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Thomas Woolner Letters to John Frederick Lewis

Call Number: MSS 53
Scope and Contents

The collection comprises 15 letters from Thomas Woolner to John Frederick Lewis, written between 1874 and 1876. It also includes five letters from Woolner to Lewis’s wife, Marian Harper, one letter from Lewis to dealer William Vokins, two letters from Woolner’s wife to Lewis, two letters from Amy Woolner—Thomas’s daughter—concerning the recovery of the letters, and two letters from Charles Aitken of the National Gallery regarding Lewis’s paintings. Woolner’s letters to Lewis reveal the former’s thoughts on his own work, his personal relationships with Lewis and the Royal Academy, his esteem for Lewis’s painting, and his thoughts on contemporary art more broadly.

Throughout the letters, Woolner expresses intense concern for Lewis’s health—it was during this period that Lewis’s health began to deteriorate, culminating in his death in August of 1876, several months after the last letter in this series. Woolner notes his own personal anxiety, while also lamenting the loss that Lewis’s incapacity means for the art community. He emphasizes his own admiration for Lewis’s work, wondering “what lovely ladies and romantic slaves amid oriental gloom and splendor you are bringing into our life for our delight this year” (1875 January 17). He also remembers “the delightful afternoon at your house; we feel as if we had for awhile lived the life of the Arabian Nights” (1875 July 18)—a comment that echoes those of Thackeray, who, when he visited Lewis in Cairo, described him as a “languid lotus-eater.”

Woolner also relays news of the political machinations of the other members of the Royal Academy. While Woolner disclaims any desire for power or accolades, he dismisses younger generations of artists and speaks critically of his fellow academicians. He occasionally provides updates on his own ongoing projects, notably his memorials to Captain James Cook and Sir Cowasjee Jehanghier Readymoney. He references photographs included with his letters, though no photographs accompany the collection.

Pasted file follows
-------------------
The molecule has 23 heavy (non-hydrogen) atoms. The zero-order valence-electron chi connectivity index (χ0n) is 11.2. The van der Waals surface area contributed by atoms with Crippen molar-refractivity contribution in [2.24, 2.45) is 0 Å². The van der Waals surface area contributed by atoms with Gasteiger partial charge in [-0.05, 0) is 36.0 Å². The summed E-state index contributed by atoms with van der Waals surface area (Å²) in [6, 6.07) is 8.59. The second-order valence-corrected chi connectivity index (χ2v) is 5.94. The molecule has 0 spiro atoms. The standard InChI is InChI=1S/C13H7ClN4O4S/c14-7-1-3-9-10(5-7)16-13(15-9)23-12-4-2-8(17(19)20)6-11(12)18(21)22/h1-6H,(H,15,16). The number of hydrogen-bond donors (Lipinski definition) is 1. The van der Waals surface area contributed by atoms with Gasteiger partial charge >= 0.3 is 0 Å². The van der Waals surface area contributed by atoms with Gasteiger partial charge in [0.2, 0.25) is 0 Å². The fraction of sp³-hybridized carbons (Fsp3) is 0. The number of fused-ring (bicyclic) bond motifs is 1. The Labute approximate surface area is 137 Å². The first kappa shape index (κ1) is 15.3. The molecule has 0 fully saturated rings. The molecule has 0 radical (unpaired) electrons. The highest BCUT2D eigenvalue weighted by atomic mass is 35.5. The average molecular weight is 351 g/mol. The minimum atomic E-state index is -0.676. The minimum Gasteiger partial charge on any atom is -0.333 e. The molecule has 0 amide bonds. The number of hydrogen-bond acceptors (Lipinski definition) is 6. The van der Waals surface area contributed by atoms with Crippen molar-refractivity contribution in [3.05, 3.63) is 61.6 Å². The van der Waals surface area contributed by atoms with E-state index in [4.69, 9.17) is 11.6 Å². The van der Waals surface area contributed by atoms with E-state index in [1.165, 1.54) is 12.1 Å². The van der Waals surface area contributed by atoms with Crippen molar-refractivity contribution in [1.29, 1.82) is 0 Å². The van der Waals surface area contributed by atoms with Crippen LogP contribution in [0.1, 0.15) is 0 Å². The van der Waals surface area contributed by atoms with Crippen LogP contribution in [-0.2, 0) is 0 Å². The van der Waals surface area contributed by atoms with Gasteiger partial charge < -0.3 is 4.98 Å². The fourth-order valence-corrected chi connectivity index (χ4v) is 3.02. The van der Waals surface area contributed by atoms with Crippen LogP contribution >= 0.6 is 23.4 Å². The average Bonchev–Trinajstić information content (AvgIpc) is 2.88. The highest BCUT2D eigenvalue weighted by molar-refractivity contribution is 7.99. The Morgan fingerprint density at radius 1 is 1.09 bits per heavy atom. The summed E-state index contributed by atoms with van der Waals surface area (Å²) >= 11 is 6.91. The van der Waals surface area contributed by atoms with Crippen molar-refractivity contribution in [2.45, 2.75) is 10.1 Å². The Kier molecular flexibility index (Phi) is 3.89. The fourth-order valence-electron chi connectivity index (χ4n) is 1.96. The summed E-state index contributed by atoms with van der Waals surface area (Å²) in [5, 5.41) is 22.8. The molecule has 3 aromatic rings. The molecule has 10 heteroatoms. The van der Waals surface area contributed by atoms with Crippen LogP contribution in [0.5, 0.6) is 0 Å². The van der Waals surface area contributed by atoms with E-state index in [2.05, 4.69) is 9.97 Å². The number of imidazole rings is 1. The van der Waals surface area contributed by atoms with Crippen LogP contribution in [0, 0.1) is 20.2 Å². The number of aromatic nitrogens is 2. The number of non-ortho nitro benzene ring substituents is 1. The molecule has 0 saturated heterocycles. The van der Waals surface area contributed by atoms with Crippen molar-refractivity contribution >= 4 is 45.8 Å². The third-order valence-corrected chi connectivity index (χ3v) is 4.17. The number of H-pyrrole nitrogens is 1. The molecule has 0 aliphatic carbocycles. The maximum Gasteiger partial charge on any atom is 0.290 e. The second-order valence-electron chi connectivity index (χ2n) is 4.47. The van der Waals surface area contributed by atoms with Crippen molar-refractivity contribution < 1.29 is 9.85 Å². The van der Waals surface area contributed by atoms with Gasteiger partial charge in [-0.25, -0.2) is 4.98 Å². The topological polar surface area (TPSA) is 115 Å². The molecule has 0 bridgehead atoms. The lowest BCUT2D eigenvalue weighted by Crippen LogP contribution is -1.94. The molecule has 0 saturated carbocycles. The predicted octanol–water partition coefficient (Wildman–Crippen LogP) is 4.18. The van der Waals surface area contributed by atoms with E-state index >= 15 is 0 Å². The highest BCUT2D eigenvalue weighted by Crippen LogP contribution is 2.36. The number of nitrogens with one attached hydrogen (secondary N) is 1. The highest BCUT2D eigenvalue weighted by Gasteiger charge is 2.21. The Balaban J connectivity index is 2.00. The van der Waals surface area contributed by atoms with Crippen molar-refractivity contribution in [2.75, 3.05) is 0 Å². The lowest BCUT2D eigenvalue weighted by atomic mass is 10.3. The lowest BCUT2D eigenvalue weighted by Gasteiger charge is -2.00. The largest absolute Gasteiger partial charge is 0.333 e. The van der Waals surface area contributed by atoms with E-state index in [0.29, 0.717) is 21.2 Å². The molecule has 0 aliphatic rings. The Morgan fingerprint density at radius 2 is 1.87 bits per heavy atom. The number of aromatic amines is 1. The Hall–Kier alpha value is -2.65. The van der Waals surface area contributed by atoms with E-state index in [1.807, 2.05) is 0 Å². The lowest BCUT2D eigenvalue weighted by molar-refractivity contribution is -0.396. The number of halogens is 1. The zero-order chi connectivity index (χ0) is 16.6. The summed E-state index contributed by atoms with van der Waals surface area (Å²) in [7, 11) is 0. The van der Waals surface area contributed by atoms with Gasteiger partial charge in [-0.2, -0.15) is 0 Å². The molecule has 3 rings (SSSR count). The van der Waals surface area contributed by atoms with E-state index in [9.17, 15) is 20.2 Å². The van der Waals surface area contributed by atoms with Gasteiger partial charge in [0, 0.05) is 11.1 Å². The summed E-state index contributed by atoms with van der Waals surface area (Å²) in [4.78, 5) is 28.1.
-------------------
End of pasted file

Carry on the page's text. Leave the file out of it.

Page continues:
Woolner describes his encounters with various exhibitions and, on several occasions, asks Lewis for professional assistance. His commentary on exhibits and sales include brief mentions or discussions of Turner’s Van Goyen, Looking Out for a Subject; Elizabeth Thompson’s Calling the Roll after an Engagement, Crimea; Paul Delaroche’s L’assassinat du duc de Guise au château de Blois en 1588; and Lewis’s own Lion & Lioness and In the Bey’s Garden. He likewise asks Lewis to assist in proposals to protect Egyptian antiquities and to secure the burial of fellow sculptor J.H. Foley in St. Paul’s Cathedral.

Conditions Governing Access

The materials are open for research.

Conditions Governing Use

The collection is the physical property of the Yale Center for British Art. Literary rights, including copyright, belong to the authors or their legal heirs and assigns. For further information, consult the Curator of Rare Books and Manuscripts.

Immediate Source of Acquisition

Yale Center for British Art, Paul Mellon Fund


The letters are arranged chronologically.

1863 - 1914
Majority of material found within 1874 - 1876
.42 Linear Feet (1 box)
Related Names
Woolner, Thomas, 1825-1892
Aitken, Charles, 1869-1936
Lewis, John Frederick, 1804-1876
Lewis, Marian, approximately 1826-1906
Woolner, Alice, 1845-1912
Woolner, Amy
Language of Materials